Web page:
Those first few months were pretty hard. I would often debate whether I should consider a switch to a different field. Still, every day it was that privilege of being home on time to take care of my daughter’s needs. My overnight calls were also much less in frequency as compared to my peers from different specialties. I was so grateful to be able to watch all my daughter’s milestones. That ability to spend time with my daughter, take her to the park, read to her, give her baths, etc., is what kept me going during my training on becoming a psychiatrist.
During one of my outpatient rotations, we were assigned a few therapy clients and a supervisor, who had a psychotherapeutic background, to mentor us with this part of our training. And mine was a psychiatrist who was trained in psychoanalysis as well. He was pretty Freudian in his outlook. Very thorough and a kind man. I had to read to him my therapy notes, and then he would give me feedback. I loved those supervisions with him, cause he forced me to think about every word that was said to the patient. That felt like work and felt good. In one of those sessions, he made me aware of this immense need to make the patients feel good, or this urge to give advice or a tip about how they can handle certain stressful situations or come out of the state of sadness or anxiety. So he asked me one day, “Where does that urge come from?”
“I don’t know.” I told him, ” Maybe we physicians are born to make our patients feel good?” I further added. Then he asked me why I choose psychiatry. I gave him an honest answer. He asked if I had not moved to America, what specialty would I have decided to get trained in back home? Without a second thought, I said, “Surgery!” That was my first love back home. I loved to assist the surgeons in my medical schools. Even more, I loved to pull those sutures. It felt like I did something. I was able to achieve something or get something done. That was my mindset then, to fix things to make others feel better.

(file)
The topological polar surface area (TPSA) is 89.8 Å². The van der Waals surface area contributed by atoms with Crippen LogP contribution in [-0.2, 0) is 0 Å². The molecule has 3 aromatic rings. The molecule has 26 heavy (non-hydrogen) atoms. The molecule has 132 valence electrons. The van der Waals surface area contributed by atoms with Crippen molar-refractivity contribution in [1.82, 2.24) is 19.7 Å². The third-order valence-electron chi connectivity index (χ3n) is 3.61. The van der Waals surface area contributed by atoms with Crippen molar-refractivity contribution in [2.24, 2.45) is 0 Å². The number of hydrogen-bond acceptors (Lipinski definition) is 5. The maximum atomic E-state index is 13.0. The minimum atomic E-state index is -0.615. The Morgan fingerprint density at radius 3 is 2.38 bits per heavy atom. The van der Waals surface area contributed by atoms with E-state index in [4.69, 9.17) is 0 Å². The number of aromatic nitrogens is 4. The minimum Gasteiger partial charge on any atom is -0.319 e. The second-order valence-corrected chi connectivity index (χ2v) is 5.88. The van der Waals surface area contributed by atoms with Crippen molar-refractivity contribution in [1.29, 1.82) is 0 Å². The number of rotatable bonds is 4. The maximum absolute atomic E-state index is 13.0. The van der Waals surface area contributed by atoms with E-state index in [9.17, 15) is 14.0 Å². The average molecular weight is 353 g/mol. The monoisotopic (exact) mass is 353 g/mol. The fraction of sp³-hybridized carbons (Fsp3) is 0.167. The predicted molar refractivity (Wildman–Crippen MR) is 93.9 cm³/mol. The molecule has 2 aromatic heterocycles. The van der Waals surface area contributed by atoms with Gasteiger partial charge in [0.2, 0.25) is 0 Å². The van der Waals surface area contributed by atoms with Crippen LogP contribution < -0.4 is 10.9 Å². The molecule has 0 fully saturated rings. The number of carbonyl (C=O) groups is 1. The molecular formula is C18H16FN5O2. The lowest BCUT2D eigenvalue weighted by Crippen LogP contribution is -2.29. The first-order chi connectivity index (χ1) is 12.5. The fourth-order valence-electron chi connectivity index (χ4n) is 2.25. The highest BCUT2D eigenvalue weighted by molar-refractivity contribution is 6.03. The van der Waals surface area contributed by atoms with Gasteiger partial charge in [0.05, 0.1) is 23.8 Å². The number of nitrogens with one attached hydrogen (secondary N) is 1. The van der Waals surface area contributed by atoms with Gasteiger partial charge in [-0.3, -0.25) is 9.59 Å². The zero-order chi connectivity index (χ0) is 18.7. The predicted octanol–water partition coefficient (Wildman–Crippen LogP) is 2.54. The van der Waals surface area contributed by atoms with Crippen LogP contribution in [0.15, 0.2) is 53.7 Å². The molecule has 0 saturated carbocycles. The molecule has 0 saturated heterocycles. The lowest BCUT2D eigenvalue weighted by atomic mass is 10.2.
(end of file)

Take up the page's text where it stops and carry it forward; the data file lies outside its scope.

And then he slowly taught me the value of “just listening” to my patients, the power behind this unsaid action. And believe it or not, it indeed is one of the most challenging acts to do. To do nothing but just listen! He taught me that at times it’s ok to give advice, but the real benefit of therapy comes from just being there for our clients. Just listening to what they want to share. To be able to make them feel heard, even without saying anything in return at times. He taught me whenever I feel an urge to say something, say, “ I hear you,” or repeat back what the client is trying to tell you to make them feel validated.
That was the first and the best thing my profession taught me. To listen, and to this day, I always try my best to get better at it. It has helped me in every walk of life, in all my relationships, even with raising teenage children. However, I have to admit it can be hard to be a good listener for our children when we have this strong urge to correct them and give them advice, but I keep trying. I hope we all can feel the power of this underutilized action, and get better at listening to our friends, our patients, our children, our parents, and our colleagues. And we will be surprised how many connections we will make, long-lasting, sincere connections. Wholehearted connection. No wonder this quote from Dalai Lama is one of the wisest quotes to live our lives by. He says, “ When you talk, you are only repeating what you know; but when you listen, you learn something new.”